• Occupational therapy of real orientation therapy and attention process training
  • No improvement in executive functions or visuo-spatial orientation
Schweizer et al. (2008) [80]
  • 41-year-old man
  • Executive dysfunctions
  • Goal Management Training; to resume executive and attentional control by consciously interrupting automatic behaviors
  • Therapeutic gain insignificant.
  • However, the patient was able to resume professional activities due to increased awareness of shortcomings and error-prone situations.
Komuro et al. (2014) [81]
  • 34-year-old man
  • Impaired visuospatial cognition, attention, working memory, sensory processing, and executive function
  • Writing, calculating, computing, and planning exercises
  • Improvement in the listed cognitive functions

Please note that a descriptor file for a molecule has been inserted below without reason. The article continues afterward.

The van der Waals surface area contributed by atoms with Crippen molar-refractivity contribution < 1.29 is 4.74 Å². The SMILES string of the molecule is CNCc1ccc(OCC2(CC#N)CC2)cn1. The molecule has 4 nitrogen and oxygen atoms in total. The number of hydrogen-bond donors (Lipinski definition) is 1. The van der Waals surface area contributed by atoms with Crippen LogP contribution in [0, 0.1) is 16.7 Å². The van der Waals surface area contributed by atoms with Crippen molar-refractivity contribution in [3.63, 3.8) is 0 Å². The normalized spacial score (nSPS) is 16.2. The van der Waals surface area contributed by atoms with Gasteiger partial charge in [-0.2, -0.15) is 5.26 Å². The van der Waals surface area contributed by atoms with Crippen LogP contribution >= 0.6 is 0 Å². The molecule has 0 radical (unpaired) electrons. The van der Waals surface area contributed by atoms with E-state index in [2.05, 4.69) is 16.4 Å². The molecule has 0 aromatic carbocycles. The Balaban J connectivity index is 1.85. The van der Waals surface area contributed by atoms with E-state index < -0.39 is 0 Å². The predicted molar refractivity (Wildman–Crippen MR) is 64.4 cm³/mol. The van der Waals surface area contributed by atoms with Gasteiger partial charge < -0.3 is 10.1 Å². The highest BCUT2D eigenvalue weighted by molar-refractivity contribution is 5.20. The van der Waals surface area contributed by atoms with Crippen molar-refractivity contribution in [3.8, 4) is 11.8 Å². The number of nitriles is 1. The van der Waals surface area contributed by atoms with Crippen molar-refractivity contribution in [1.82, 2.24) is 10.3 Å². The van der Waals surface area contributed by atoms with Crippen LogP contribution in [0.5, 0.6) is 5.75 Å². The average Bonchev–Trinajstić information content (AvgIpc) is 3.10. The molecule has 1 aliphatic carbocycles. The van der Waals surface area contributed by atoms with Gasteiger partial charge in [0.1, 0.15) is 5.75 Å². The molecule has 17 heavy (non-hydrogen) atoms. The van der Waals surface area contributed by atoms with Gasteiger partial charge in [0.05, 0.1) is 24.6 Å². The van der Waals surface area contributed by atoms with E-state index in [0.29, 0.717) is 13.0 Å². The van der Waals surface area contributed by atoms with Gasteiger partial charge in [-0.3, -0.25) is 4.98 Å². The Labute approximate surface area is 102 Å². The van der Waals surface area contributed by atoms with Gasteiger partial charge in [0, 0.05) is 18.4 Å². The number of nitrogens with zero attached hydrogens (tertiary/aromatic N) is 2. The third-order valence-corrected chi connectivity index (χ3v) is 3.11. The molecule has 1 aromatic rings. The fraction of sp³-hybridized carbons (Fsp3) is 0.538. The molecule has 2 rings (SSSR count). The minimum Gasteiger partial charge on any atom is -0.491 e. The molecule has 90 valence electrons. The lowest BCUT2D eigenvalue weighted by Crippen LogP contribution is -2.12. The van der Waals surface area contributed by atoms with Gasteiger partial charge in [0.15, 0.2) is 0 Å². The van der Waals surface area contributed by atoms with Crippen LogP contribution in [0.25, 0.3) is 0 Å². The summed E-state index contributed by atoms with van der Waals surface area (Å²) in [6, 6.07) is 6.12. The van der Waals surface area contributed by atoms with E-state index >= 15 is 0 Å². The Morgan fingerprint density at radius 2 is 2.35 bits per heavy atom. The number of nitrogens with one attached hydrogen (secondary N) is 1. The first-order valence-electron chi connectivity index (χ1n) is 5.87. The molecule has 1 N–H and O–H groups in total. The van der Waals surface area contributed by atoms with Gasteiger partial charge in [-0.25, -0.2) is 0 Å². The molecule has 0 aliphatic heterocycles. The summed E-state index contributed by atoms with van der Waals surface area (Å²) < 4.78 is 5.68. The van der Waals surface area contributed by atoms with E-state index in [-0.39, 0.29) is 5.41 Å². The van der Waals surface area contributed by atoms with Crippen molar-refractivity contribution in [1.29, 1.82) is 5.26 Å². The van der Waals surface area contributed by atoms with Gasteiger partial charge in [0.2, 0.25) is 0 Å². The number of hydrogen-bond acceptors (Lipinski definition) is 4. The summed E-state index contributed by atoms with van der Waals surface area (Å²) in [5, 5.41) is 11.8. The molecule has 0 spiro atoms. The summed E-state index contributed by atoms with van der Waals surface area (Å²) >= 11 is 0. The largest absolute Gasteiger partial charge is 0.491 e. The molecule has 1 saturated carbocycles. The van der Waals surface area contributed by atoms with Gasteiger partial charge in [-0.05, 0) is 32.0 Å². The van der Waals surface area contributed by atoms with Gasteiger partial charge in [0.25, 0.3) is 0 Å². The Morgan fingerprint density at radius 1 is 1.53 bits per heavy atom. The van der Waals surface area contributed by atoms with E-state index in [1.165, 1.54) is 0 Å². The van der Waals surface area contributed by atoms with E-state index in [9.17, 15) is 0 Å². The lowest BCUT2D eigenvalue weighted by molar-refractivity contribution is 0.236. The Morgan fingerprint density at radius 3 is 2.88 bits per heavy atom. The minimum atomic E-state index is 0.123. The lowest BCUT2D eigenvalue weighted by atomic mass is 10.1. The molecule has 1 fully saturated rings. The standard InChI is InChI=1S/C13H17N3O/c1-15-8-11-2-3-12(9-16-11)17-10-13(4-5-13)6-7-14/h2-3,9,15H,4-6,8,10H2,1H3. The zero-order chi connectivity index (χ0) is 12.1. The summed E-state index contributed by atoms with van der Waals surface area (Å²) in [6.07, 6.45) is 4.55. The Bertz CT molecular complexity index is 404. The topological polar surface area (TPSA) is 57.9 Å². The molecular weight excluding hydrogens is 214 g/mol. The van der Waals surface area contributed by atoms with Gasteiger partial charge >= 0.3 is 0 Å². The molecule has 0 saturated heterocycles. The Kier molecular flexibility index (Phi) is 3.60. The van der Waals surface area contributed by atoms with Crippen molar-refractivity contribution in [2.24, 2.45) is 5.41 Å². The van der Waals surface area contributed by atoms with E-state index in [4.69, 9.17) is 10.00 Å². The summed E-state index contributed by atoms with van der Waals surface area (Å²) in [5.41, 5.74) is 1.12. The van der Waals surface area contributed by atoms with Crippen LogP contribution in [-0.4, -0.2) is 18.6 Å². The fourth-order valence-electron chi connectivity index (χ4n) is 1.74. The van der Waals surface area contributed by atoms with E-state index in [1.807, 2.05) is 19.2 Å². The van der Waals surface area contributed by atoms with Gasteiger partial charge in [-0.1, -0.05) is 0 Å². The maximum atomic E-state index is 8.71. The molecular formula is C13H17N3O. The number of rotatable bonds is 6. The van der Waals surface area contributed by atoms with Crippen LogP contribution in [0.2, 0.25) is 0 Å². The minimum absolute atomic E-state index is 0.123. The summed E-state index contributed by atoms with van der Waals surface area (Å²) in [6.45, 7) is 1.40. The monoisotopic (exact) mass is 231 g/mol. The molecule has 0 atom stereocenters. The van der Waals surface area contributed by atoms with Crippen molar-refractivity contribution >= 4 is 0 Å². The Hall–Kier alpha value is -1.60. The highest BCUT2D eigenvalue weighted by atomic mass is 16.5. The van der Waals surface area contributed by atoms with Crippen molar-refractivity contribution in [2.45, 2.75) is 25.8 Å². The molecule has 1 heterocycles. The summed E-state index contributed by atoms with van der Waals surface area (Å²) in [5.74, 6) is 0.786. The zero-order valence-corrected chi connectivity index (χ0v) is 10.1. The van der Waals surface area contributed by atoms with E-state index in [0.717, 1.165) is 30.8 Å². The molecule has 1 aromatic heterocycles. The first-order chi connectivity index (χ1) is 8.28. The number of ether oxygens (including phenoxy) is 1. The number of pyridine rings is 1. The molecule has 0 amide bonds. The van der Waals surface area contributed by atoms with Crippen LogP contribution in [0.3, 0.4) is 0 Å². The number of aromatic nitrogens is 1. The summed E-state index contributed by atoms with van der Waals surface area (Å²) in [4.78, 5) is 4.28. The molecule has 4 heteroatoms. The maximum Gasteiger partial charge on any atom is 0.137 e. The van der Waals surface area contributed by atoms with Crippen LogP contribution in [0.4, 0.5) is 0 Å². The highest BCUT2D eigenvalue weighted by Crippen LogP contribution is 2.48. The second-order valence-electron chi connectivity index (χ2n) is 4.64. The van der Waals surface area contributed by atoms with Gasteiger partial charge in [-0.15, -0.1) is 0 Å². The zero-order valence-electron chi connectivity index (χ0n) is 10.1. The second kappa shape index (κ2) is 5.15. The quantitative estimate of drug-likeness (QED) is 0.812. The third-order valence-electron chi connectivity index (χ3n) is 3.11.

Ruffieux et al. (2017) [82]
  • 16-year-old man
  • Severe motor, cognitive, and emotional disorders
  • Emulation board; patient encouraged to cooperate with staff in a football game to receive a reward
  • After 2 months, improvements in executive function, attention, memory, mental processing speed, and mental arithmetic
Table 4. Protocols and outcomes of noninvasive cerebellar stimulation.
Table 4. Protocols and outcomes of noninvasive cerebellar stimulation.
StudiesProtocolsOutcomes
Shimizu et al. (1999) [89]
  • n = 4 (mean age 49 ± 24)
  • Degenerative CAs
  • One session; 10 stimuli of 0.1 ms each for 21 days
  • Pre/post
  • Improvement in 10 m walking and increase in cerebellar blood flow
Shiga et al. (2002) [90]
rTMS
  • n = 74 (mean age 58 ± 2), Degenerative CA
  • One session; 10 stimuli of 0.1 ms each for 21 days
  • Active/Sham-controlled
  • Pre/post
  • Improvement in 10 m walking and standing
Kim et al. (2014) [91]
rTMS
  • n = 32 (mean age 67 ± 10), Ischemia
  • 15 min sessions of 1 Hz × 5, for 5 days
  • Active/Sham controlled
  • Pre/post
  • Improvement in 10 m walking
Grimaldi et al. (2013) [93]
anodal tDCS
  • n = 9 (mean age 51 ± 14)
  • 1 mA, 20 min
  • Active/Sham controlled